Rural school districts face cell, internet service challenges
Should school districts have to move classes online, what does that mean for areas without reliable, affordable, internet service?
NACOGDOCHES COUNTY, Texas (KTRE) - Just south of State Highway 21 on the eastern side of Nacogdoches County sits Chireno ISD.
“Being in a really small, rural school district, there are advantages,” Chireno ISD Superintendent Michael Skinner said. “It’s great that it’s small because there are things that are more manageable, but being so small and being so rural, there are some other added issues, so to speak, that you basically have no control over because of the location.”
After surveying parents and guardians, Chireno ISD Superintendent Michael Skinner says less than half of the roughly 380 students in the district have reliable internet at their homes. He also said a large percentage lack cell phone service.
“Even if the district could provide internet hotspots, it wouldn’t do them any good because they wouldn’t be able to connect because of where they live,” Skinner said.
The Superintendent says he and his staff will soon roll out the district’s plan for both in-person learning, with added health protocols in place, and what virtual learning may look like for the district, if a parent chooses the option for their child.
“It will be day-to-day,” he said. “It won’t be where you get it for the week and then you can work on it at your leisure; maybe put it off until Thursday or Friday to get everything done. There’s going to have to be a day-to-day component, where the students will have to interact daily with those teachers in completing the assignments.”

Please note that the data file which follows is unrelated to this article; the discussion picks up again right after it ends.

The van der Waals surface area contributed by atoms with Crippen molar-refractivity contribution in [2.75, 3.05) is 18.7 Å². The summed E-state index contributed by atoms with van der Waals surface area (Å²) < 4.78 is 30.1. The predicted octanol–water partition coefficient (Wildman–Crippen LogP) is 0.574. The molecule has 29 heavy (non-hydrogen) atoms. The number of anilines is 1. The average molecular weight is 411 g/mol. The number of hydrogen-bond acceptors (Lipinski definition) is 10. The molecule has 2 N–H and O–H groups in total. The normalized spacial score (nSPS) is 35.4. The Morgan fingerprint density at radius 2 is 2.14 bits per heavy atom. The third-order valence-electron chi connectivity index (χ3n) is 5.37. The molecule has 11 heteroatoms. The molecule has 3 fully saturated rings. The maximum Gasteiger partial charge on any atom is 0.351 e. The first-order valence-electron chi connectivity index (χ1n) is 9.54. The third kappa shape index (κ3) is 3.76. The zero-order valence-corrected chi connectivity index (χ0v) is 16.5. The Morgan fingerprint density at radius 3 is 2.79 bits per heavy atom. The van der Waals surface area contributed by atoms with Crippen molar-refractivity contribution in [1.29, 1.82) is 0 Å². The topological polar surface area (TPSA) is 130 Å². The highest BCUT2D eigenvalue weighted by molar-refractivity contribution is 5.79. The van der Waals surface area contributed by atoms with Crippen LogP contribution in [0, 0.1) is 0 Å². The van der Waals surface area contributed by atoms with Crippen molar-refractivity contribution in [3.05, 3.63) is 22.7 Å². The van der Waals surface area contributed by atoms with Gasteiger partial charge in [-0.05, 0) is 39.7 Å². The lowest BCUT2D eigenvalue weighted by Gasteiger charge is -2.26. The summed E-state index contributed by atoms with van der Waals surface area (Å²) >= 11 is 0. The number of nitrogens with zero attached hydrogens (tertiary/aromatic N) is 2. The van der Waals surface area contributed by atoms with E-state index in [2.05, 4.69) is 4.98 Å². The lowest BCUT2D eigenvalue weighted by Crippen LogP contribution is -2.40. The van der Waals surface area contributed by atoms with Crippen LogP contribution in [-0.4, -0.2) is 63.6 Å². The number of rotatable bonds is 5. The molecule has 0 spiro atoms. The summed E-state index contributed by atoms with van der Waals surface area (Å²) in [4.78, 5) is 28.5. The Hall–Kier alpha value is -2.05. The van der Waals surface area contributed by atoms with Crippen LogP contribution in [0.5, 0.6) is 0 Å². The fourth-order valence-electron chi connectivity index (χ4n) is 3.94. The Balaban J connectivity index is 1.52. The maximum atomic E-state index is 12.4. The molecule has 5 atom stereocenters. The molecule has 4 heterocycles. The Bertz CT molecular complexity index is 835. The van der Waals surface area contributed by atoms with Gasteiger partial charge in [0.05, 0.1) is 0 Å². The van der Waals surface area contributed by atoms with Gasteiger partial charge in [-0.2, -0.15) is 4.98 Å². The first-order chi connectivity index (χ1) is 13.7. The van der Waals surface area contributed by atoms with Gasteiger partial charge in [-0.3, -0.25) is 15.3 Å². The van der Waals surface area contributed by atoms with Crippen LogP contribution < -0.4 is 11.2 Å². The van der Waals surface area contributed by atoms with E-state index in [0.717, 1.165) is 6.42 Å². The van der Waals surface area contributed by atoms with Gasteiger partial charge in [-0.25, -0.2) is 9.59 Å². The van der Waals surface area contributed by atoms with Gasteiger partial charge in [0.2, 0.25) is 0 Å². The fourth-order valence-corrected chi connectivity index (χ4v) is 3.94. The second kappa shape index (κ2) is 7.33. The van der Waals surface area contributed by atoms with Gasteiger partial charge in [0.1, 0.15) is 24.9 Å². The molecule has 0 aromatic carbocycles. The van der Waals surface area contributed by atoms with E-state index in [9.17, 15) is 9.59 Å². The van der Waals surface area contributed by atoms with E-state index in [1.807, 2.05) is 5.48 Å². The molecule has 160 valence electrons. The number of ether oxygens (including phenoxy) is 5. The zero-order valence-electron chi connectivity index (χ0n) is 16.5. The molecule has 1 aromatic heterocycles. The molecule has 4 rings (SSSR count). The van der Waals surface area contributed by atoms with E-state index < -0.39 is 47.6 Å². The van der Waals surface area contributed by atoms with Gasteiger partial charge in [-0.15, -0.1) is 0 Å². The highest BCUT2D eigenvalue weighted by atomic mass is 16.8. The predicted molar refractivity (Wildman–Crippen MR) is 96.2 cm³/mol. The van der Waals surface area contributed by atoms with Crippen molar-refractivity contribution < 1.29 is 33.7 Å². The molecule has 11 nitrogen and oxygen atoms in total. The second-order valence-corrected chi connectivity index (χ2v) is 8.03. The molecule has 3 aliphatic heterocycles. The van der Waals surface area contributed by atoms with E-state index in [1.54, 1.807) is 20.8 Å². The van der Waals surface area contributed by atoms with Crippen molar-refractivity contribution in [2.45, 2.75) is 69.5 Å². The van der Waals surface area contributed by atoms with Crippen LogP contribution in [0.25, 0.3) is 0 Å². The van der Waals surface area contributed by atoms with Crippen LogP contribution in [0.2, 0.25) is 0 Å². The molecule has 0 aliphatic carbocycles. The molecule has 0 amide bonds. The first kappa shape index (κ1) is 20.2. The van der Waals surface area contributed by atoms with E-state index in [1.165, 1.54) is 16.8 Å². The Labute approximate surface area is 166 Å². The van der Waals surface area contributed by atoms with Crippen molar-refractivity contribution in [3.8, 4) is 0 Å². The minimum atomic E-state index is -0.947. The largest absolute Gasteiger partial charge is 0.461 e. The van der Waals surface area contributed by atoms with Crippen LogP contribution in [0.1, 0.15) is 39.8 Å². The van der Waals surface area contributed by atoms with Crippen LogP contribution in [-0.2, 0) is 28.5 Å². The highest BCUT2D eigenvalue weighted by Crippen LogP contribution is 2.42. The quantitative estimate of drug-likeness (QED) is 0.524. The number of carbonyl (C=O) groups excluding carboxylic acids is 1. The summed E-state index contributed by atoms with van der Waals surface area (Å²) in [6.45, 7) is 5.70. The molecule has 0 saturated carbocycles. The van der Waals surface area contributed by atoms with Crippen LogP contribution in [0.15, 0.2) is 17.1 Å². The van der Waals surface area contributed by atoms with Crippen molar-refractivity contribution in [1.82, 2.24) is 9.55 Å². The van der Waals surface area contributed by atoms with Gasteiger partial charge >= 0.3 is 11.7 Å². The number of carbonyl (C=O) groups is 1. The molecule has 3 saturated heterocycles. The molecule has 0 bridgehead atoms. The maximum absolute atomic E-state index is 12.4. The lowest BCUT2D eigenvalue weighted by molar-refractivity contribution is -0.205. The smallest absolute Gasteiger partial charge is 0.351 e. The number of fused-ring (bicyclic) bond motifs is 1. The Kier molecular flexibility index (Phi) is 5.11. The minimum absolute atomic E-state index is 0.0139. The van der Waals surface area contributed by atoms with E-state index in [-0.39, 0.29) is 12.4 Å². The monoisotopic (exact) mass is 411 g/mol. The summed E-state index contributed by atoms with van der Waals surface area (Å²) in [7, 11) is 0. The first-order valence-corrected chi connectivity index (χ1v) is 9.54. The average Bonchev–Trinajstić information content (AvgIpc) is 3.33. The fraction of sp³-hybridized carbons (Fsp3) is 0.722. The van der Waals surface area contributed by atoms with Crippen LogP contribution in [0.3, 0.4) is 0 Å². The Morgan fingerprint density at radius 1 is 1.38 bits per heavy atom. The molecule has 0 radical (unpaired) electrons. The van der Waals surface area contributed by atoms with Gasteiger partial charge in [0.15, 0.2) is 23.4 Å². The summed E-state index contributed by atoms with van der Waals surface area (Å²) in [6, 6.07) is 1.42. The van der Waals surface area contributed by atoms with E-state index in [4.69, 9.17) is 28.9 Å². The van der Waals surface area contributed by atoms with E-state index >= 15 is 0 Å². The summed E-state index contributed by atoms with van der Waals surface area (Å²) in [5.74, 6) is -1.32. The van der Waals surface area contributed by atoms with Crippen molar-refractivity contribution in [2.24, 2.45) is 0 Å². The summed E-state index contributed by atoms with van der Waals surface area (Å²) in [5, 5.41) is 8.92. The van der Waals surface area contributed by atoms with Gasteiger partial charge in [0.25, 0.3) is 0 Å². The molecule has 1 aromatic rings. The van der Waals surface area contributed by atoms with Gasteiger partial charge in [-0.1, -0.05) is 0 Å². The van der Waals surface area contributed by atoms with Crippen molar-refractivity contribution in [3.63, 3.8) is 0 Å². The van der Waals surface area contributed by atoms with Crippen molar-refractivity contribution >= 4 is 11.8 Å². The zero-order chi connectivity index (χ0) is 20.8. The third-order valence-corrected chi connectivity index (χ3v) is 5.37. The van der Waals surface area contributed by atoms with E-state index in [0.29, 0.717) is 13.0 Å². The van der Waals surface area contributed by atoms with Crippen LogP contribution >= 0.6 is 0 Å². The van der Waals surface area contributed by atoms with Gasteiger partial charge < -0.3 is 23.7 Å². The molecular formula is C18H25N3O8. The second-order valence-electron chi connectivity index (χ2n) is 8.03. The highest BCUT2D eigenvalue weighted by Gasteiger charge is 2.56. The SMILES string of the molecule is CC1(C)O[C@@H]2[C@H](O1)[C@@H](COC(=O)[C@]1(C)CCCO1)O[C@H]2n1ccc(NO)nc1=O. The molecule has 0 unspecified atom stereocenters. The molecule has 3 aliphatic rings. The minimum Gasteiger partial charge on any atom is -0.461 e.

As of publication, Chireno ISD’s first day back is August 19th. Last week, the Texas Education Agency announced districts can decide to have the first four weeks of instruction online and an option for an additional four weeks, with a waiver request to the Agency.
“For you to be able to do that for the first four weeks, or if you go any longer, you have to be able to provide instruction for 100% of your kiddos,” Skinner said. “In other words, they have to have devices. They have to have reliable cell service. That’s not a reality out in Chireno.”
Part of Chireno ISD’s plan is figuring out what the district will do, if it has to shutdown and go fully virtual with instruction.
“Would that mean the students would come up, sit in the parking lot of the school to use the Wi-Fi of the school to be able to download lessons or instructions, work offline and upload the next day,” Skinner said. “That’s a possibility, but that’s a real inconvenience to our families.”
He says they have improved and will sustain increased health protocols inside the schools like more cleaning, sanitizing frequently touched surfaces and replacing water fountains with bottle refill stations. But he says safety for all is the top priority.
“If someone feels for a health reason and safety factor that the virtual is best for them, this is going to be an option that they are going to be able to choose,” Skinner said. “We stress that if at all possible, the in-person [instruction] is going to be the best route, and we’re going to do everything we can to ensure the safety, social distancing and protocols are being adhered to.”
Earlier this month, the district announced all school supplies from Grades Pre-K through 12th will be provided by the district free of charge to cut down on shared supplies. Students will be responsible for their own backpack and headphones. Superintendent Skinner says the district has applied for grants to help provide more devices to students, as well.
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